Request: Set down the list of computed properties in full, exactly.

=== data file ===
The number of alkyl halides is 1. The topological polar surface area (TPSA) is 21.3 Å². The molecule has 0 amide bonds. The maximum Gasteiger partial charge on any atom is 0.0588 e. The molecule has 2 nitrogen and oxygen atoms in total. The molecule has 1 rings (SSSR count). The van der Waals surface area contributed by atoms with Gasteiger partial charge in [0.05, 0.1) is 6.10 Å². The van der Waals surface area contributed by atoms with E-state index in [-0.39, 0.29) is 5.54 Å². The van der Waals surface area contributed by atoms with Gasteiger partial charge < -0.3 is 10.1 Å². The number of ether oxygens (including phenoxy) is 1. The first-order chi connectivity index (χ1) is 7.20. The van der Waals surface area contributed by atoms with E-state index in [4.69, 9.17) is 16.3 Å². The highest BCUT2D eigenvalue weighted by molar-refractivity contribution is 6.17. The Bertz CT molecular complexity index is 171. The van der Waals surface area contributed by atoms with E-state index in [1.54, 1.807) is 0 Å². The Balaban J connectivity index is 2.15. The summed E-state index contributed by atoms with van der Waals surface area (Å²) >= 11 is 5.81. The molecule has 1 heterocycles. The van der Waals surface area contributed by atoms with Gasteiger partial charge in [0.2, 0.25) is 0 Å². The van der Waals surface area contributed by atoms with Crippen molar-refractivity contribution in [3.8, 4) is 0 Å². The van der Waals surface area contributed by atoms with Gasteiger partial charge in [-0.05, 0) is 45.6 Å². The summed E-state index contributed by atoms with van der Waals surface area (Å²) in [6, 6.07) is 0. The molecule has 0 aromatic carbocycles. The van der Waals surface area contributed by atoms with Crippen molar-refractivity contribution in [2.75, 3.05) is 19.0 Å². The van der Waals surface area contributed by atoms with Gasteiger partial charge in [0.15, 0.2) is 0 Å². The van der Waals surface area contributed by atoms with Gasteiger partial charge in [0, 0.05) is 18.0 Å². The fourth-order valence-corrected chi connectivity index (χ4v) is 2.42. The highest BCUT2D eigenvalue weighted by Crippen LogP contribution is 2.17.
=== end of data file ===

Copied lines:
The number of alkyl halides is 1. The topological polar surface area (TPSA) is 21.3 Å². The molecule has 0 amide bonds. The maximum Gasteiger partial charge on any atom is 0.0588 e. The molecule has 2 nitrogen and oxygen atoms in total. The molecule has 1 rings (SSSR count). The van der Waals surface area contributed by atoms with Gasteiger partial charge in [0.05, 0.1) is 6.10 Å². The van der Waals surface area contributed by atoms with E-state index in [-0.39, 0.29) is 5.54 Å². The van der Waals surface area contributed by atoms with Gasteiger partial charge < -0.3 is 10.1 Å². The number of ether oxygens (including phenoxy) is 1. The first-order chi connectivity index (χ1) is 7.20. The van der Waals surface area contributed by atoms with E-state index in [4.69, 9.17) is 16.3 Å². The highest BCUT2D eigenvalue weighted by molar-refractivity contribution is 6.17. The Bertz CT molecular complexity index is 171. The van der Waals surface area contributed by atoms with E-state index in [1.54, 1.807) is 0 Å². The Balaban J connectivity index is 2.15. The summed E-state index contributed by atoms with van der Waals surface area (Å²) >= 11 is 5.81. The molecule has 1 heterocycles. The van der Waals surface area contributed by atoms with Gasteiger partial charge in [0.2, 0.25) is 0 Å². The van der Waals surface area contributed by atoms with Crippen molar-refractivity contribution in [3.8, 4) is 0 Å². The van der Waals surface area contributed by atoms with Gasteiger partial charge in [-0.05, 0) is 45.6 Å². The summed E-state index contributed by atoms with van der Waals surface area (Å²) in [6, 6.07) is 0. The molecule has 0 aromatic carbocycles. The van der Waals surface area contributed by atoms with Crippen molar-refractivity contribution in [2.75, 3.05) is 19.0 Å². The van der Waals surface area contributed by atoms with Gasteiger partial charge in [0.15, 0.2) is 0 Å². The van der Waals surface area contributed by atoms with Gasteiger partial charge in [0, 0.05) is 18.0 Å². The fourth-order valence-corrected chi connectivity index (χ4v) is 2.42. The highest BCUT2D eigenvalue weighted by Crippen LogP contribution is 2.17.